novelist, but Dickens and Scott have large space on their shelves. All
this does not prevent Mr. Herne from being an incorrigible joker, and
a wonderfully funny story-teller. All dialects come instantly and
surely to his tongue. The sources of his power as a dramatist are
evident in his keen observation and retentive memory. Mrs. Herne's
poet is Sidney Lanier, and she knows his principal poems by heart.
"Sunrise" is her especial delight. But to see her radiant with
intellectual enthusiasm, one has but to start a discussion of the
nebular hypothesis, or to touch upon the atomic theory, or doubt the
inconceivability of matter. She is perfectly oblivious to space and
time if she can get someone to discuss Flammarion's supersensuous
world of force, Mr. George's theory of land-holding, or Spencer's law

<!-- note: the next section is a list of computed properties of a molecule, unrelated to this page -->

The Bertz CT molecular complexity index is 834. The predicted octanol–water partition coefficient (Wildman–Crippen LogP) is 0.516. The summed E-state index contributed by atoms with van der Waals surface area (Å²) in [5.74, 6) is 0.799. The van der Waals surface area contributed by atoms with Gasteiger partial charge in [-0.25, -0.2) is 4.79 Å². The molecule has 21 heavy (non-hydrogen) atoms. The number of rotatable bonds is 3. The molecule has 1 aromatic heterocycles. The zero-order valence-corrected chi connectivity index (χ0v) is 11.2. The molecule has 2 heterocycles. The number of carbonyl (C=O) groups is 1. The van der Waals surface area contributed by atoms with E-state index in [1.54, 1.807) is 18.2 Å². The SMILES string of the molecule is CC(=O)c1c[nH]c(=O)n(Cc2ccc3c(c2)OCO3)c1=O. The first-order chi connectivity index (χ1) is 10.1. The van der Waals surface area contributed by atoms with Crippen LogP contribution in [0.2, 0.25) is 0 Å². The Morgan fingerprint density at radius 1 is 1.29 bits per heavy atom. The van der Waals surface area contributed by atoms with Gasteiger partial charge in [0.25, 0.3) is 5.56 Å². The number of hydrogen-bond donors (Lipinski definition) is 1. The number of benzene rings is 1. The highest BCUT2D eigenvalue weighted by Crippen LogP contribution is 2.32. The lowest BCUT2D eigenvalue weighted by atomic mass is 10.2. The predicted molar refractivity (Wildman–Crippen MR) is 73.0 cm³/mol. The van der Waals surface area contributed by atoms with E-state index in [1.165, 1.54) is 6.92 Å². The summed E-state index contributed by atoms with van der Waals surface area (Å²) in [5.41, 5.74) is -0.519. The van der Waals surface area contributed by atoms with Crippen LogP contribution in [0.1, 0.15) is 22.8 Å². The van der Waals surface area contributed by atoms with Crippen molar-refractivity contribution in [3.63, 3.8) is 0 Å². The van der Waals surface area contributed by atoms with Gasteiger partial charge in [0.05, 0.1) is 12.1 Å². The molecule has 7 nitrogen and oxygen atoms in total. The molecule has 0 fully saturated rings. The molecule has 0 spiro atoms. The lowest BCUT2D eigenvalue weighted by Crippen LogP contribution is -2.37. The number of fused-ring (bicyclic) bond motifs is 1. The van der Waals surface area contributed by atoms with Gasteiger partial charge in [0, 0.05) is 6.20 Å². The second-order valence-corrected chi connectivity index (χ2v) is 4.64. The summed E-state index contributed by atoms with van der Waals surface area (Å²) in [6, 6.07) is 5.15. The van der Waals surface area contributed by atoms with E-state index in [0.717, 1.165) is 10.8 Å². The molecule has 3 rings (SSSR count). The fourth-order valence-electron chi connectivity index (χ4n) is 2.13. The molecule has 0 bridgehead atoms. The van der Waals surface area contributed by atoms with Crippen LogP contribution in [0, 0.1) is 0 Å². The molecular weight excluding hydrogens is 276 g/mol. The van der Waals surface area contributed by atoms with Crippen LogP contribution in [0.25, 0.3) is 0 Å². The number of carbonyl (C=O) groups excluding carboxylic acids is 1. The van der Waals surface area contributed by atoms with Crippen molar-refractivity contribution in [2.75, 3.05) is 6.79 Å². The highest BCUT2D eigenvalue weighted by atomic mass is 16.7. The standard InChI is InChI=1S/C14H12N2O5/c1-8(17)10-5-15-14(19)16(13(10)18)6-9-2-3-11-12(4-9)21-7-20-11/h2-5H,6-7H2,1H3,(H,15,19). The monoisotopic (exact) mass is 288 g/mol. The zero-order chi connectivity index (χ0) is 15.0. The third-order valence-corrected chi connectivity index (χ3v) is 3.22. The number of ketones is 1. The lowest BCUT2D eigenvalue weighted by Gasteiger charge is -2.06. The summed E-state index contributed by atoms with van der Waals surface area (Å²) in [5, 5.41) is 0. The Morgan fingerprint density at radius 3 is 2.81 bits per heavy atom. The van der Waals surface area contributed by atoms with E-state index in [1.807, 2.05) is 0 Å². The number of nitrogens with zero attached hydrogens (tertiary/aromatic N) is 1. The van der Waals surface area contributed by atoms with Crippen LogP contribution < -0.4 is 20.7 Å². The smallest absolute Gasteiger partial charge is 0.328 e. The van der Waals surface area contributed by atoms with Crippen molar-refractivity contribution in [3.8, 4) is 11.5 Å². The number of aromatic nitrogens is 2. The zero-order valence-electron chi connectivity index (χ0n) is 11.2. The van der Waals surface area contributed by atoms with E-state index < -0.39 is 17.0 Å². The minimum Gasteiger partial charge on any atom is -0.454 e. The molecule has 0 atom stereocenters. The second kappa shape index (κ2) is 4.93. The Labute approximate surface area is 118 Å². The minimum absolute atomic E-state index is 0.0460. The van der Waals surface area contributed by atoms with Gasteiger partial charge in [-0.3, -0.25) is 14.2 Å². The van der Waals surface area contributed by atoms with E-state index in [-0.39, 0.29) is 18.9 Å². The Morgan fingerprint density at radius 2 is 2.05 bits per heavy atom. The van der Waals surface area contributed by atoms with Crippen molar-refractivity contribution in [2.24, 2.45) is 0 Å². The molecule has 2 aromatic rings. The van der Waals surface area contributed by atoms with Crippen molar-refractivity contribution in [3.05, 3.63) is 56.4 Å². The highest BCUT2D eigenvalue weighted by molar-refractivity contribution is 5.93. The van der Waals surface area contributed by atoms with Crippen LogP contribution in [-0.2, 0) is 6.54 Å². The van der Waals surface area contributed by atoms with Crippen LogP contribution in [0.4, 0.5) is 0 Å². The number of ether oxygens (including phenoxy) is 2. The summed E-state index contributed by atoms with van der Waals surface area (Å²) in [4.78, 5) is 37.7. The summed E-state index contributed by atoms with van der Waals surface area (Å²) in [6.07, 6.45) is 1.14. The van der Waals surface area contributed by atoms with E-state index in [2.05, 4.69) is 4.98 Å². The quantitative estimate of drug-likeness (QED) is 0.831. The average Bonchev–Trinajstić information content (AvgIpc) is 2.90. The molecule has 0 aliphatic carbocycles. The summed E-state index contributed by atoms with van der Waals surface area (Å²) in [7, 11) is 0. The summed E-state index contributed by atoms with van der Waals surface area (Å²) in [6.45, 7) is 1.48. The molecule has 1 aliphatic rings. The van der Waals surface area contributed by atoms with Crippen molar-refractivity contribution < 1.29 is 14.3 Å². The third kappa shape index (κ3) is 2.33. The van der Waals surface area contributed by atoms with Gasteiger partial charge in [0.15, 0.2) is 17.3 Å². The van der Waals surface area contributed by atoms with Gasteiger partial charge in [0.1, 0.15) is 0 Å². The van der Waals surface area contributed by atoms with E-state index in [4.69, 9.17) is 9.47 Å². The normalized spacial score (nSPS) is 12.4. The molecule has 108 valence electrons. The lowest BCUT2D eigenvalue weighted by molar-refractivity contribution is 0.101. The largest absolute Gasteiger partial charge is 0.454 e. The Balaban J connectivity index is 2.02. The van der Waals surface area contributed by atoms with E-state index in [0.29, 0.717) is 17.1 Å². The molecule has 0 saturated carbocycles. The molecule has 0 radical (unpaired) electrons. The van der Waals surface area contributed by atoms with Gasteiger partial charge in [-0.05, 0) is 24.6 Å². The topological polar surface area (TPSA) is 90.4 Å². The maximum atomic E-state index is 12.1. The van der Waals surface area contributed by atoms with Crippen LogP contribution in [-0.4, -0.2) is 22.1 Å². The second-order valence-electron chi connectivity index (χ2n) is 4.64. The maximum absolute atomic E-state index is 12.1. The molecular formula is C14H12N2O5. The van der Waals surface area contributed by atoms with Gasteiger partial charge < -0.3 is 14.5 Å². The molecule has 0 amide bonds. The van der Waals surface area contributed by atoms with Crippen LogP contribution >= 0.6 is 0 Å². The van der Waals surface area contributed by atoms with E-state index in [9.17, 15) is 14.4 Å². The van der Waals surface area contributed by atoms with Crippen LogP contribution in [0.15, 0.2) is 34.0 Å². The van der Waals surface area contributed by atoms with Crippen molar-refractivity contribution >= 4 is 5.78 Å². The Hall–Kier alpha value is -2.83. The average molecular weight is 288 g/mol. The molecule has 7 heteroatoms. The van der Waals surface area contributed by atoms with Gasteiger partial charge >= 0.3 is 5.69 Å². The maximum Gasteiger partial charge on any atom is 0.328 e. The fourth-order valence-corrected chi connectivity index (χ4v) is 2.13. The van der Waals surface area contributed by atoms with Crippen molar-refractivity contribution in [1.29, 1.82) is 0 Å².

of progress.

[Illustration: Mr. and Mrs. Herne in "Drifting Apart." Act III. See
page 545.]

Her enthusiasms bear fruit not only in her own phenomenal
development, but in her power over others, both as an artist and
friend. Wherever she goes she carries the magnetic influence of one
who lives and thinks on high planes. Her earnestness is tremendous.

They are both individualists in the sense of being for the highest and
purest type of man, and the elimination of governmental control.
"Truth, Liberty, and Justice," form the motto over their door. Mr.
Herne has won great distinction as a powerful and ready advocate of
the single tax theory, and they are both personal valued friends of
Mr. George. It is Ibsen's individualism as well as his truth that
appeals so strongly to both Mr. and Mrs. Herne. They are in deadly
earnest like Ibsen, and _Margaret Fleming_ sprang directly from their